The line into the Louvre was a bit daunting. This wasn’t the tourist season, so I was surprised to see thousands of people in line to buy tickets and enter this famous museum.
You know how it is when you are so far away from the entrance of a place that you’re not even sure if the line you are standing in is for tickets, entry or a haircut? That’s the kind of line we were in.
Finally I took an excursion to wander and see if I could at least ascertain that we were in a line we wanted to be in. When I made it into the grand central plaza, I was shocked to see even longer lines. All unmoving.
Finally, the important information: the Louvre museum workers were on strike. No wonder no one was allowed in; got to make sure the Mona Lisa doesn’t get filched again!
(I am one of those that believes the actual Mona Lisa was never returned after its theft in 1913 by Vincenzo Peruggia. I think it’s a very good forgery on display in the Louvre… but that’s just me.)
So we left. To the Parisians, sudden strikes, like rainstorms, are normal. I just wish one of the disgruntled museum workers had thought to bring along a megaphone; it would have been nice to know why we weren’t moving!
Fortunately, there are many museums, and workers who aren’t disgruntled, so we spent a lovely day sightseeing, starting with the Tuileries, an expansive garden adjacent to the Louvre.
The scale of the design of Paris is truly monumental. The whole city is an integrated piece, one huge artistic installation, and one is literally surrounded by it. There are beautiful moments in the micro, too, sculptures, gardens, and environments that are designed especially to make the people coursing across them look aesthetic.
I won’t bore you with a detailed tour of Paris converted into boring black and white type, but suffice to say we walked nearly ten miles that day, stopping every mile or so to bolster ourselves with croissants and coffee.
The highlight was the Arc de Triomphe, which is at the hub of the city. Tamra inspired us to go to the top, which she had visited before. It’s a hike up the interior spiral staircase, and my legs were burning after the ascent, but what a view!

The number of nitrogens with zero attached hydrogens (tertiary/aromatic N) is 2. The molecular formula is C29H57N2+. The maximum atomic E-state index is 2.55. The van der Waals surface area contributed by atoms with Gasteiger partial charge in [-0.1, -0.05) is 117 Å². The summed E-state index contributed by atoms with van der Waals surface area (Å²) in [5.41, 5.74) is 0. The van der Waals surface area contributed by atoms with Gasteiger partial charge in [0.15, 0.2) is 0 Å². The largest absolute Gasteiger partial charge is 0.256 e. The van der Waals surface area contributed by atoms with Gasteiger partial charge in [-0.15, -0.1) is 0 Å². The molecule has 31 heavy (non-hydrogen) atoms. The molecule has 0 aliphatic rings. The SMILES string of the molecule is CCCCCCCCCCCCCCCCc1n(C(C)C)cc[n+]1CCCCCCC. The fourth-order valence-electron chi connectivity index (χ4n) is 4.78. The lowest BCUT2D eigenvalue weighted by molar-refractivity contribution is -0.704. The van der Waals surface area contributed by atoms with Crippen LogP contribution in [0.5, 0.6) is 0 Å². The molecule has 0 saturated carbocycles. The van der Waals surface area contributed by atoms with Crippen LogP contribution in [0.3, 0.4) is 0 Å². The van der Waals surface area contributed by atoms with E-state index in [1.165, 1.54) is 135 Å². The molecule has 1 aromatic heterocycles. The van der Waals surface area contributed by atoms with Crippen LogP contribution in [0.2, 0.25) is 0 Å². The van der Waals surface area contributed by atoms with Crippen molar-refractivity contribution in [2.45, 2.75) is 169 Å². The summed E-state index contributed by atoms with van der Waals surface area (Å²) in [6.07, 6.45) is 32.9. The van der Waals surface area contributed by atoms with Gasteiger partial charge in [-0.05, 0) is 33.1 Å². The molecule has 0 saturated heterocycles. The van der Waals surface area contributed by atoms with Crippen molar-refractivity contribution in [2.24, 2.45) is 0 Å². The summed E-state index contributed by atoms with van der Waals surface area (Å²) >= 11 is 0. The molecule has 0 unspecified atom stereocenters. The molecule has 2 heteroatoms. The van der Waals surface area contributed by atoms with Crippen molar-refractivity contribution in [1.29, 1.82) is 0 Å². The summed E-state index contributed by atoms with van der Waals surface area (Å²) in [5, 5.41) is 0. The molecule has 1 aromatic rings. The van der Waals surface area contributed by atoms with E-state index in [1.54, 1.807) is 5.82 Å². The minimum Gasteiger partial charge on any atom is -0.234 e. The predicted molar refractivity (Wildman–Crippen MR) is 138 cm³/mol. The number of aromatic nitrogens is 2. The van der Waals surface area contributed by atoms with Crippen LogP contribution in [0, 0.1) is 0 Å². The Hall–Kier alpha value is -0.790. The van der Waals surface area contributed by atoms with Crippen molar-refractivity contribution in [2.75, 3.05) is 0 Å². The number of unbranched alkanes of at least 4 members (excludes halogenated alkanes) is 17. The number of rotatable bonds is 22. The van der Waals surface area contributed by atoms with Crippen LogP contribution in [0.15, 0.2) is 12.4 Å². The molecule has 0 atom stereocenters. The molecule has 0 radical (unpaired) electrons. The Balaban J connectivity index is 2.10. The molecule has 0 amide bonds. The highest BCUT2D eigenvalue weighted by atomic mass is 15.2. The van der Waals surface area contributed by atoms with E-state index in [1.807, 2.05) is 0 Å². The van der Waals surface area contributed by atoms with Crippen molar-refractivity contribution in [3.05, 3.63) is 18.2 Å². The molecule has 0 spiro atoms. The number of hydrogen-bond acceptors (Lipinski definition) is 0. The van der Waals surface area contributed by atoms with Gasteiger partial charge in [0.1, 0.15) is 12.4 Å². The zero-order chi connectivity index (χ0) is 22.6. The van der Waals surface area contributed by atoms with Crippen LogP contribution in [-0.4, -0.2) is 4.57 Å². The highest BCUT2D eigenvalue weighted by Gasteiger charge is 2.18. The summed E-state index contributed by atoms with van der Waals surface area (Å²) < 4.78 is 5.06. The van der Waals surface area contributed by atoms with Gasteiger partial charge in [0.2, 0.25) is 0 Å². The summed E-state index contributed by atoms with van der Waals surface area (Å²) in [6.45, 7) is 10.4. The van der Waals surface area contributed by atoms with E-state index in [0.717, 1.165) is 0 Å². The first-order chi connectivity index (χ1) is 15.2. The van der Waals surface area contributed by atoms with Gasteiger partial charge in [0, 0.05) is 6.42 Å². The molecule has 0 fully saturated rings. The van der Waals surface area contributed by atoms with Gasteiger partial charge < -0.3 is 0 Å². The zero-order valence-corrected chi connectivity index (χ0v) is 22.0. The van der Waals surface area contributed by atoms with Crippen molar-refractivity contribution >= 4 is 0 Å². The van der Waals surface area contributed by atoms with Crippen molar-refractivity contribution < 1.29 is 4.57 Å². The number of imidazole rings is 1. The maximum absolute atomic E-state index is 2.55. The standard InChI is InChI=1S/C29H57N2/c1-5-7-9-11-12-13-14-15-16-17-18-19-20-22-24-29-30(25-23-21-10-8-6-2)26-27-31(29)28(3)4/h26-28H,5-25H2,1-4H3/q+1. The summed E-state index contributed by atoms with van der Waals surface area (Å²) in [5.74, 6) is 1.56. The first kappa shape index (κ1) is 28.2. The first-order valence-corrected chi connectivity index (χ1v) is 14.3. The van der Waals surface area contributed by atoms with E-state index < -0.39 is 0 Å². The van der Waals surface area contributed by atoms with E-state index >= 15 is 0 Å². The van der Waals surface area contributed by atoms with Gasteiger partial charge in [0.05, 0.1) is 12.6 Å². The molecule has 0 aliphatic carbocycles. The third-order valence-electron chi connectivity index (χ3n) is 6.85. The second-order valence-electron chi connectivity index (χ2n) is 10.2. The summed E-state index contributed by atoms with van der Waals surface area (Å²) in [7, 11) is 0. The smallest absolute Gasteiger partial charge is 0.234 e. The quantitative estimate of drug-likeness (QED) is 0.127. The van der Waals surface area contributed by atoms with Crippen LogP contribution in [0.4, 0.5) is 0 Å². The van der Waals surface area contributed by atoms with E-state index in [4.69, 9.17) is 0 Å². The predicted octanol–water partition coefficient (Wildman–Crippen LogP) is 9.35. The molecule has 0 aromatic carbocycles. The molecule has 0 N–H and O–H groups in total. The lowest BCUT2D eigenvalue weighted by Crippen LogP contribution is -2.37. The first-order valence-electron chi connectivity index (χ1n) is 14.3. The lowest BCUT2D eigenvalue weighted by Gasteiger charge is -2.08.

There’s a video of Professor Knestor at the summit that you can watch HERE.
From the top of the Arc, first commissioned by Napoleon and then repurposed several times before its completion in 1836, one sees the city from the center of radiating boulevards, like the spokes of an enormous wheel.
When the weather is good, you can take in one of the more sensational manmade views in the world, which include the Eiffel tower, Montmartre and what’s left of Notre Dame. We had ridiculously good weather; our photos look fake, as if we shot them in front of a painted backdrop. See?
The long and short of it was, we had a marvelous time, made many friends and were exposed to the best Paris has to offer, which is a lot.
There’s much more to tell, for instance we shot a little short film in the shadow of the Eiffel Tower which turned out so well, we are thinking of putting it in festivals… really! (If you’d like to see it, let me know and I’ll send a private link.)
We visited the Musee D’Orsay and took a day trip to the countryside… everything was mind-blowing.
If you haven’t been to Paris, be sure to put it on your list. It’s easier than you think to get around, and the rewards are tres, tres formidable.
Thanks for reading!